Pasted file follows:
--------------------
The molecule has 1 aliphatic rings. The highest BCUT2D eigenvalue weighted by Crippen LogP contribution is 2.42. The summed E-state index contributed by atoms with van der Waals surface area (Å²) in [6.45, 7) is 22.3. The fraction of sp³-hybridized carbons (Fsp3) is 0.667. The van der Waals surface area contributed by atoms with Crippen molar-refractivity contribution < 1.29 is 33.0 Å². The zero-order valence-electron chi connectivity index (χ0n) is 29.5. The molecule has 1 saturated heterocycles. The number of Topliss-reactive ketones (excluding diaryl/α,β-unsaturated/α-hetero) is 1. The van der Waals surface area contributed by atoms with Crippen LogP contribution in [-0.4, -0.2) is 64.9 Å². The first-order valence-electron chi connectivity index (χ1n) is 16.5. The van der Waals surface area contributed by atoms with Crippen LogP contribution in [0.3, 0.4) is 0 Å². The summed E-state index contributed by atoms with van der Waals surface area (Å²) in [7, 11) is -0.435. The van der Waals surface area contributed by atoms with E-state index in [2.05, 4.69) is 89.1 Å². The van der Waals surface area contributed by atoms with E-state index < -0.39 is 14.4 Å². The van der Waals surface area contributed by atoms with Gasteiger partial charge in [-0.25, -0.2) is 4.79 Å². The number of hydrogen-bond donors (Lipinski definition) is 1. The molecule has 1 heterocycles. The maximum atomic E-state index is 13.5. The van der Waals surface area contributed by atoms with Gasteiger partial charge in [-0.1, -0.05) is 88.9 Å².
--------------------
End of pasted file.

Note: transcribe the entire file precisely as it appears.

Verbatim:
The molecule has 1 aliphatic rings. The highest BCUT2D eigenvalue weighted by Crippen LogP contribution is 2.42. The summed E-state index contributed by atoms with van der Waals surface area (Å²) in [6.45, 7) is 22.3. The fraction of sp³-hybridized carbons (Fsp3) is 0.667. The van der Waals surface area contributed by atoms with Crippen molar-refractivity contribution < 1.29 is 33.0 Å². The zero-order valence-electron chi connectivity index (χ0n) is 29.5. The molecule has 1 saturated heterocycles. The number of Topliss-reactive ketones (excluding diaryl/α,β-unsaturated/α-hetero) is 1. The van der Waals surface area contributed by atoms with Crippen LogP contribution in [-0.4, -0.2) is 64.9 Å². The first-order valence-electron chi connectivity index (χ1n) is 16.5. The van der Waals surface area contributed by atoms with Crippen LogP contribution in [0.3, 0.4) is 0 Å². The summed E-state index contributed by atoms with van der Waals surface area (Å²) in [7, 11) is -0.435. The van der Waals surface area contributed by atoms with E-state index in [2.05, 4.69) is 89.1 Å². The van der Waals surface area contributed by atoms with E-state index < -0.39 is 14.4 Å². The van der Waals surface area contributed by atoms with Gasteiger partial charge in [-0.25, -0.2) is 4.79 Å². The number of hydrogen-bond donors (Lipinski definition) is 1. The molecule has 1 heterocycles. The maximum atomic E-state index is 13.5. The van der Waals surface area contributed by atoms with Gasteiger partial charge in [-0.1, -0.05) is 88.9 Å².